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The role of place and metaphor in racial exclusion: South Africa’s beaches as sites of shifting racialisation.

Research output: Contribution to Journal/MagazineJournal articlepeer-review

<mark>Journal publication date</mark>05/2001
<mark>Journal</mark>Ethnic and Racial Studies
Issue number3
Number of pages18
Pages (from-to)433-450
Publication StatusPublished
<mark>Original language</mark>English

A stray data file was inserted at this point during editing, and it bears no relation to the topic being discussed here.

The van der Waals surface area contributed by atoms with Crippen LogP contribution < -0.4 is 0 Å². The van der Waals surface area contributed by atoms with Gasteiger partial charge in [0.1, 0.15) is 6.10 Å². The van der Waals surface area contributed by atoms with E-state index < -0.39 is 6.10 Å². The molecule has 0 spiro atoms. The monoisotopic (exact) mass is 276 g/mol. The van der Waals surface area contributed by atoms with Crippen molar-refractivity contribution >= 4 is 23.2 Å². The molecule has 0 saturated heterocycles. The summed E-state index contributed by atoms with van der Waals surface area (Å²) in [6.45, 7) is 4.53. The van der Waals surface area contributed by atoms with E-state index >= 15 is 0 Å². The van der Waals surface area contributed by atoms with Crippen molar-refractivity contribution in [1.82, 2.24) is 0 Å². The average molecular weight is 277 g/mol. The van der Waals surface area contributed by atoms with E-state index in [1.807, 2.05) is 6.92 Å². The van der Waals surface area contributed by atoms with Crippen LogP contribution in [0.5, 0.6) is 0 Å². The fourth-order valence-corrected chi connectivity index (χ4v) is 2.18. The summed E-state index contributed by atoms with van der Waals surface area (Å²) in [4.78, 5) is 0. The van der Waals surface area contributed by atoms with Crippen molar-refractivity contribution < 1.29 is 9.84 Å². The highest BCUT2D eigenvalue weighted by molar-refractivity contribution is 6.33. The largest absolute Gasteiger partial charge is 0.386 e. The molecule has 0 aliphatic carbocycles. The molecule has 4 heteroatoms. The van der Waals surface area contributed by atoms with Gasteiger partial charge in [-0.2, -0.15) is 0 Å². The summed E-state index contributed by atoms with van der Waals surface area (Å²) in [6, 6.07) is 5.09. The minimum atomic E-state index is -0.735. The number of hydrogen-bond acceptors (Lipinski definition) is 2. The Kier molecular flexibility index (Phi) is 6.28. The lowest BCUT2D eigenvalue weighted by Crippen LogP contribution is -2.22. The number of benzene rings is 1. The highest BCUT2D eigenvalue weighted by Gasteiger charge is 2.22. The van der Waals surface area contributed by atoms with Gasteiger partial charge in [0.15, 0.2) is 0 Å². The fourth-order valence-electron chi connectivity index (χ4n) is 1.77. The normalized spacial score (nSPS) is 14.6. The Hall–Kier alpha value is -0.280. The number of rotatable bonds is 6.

This article examines the rhetoric of racial exclusion as applied to South Africa's beaches between 1982 and 1995, a period during which beach apartheid was progressively dismantled. Using a sample of 400 newspaper articles as textual evidence, we demonstrate how racist rhetoric during this period exploited ideological constructions of space and place. We focus on a set of arguments that constructed beaches as the legitimate preserve of the (white) family and black beach-goers as a threat to this place image. The shift from the old to the new South Africa provides a historical lens through which we view the variable deployment of this familiar rhetoric of transgression and exclusion. Whereas in the 1980s, black political protest was portrayed as disrupting the 'fun-in-the-sun' essence of beaches, in the 1990s a neo-separatist discourse of manners predominated. References to beaches as family places were used multiply and variably to justify racial exclusion and segregation.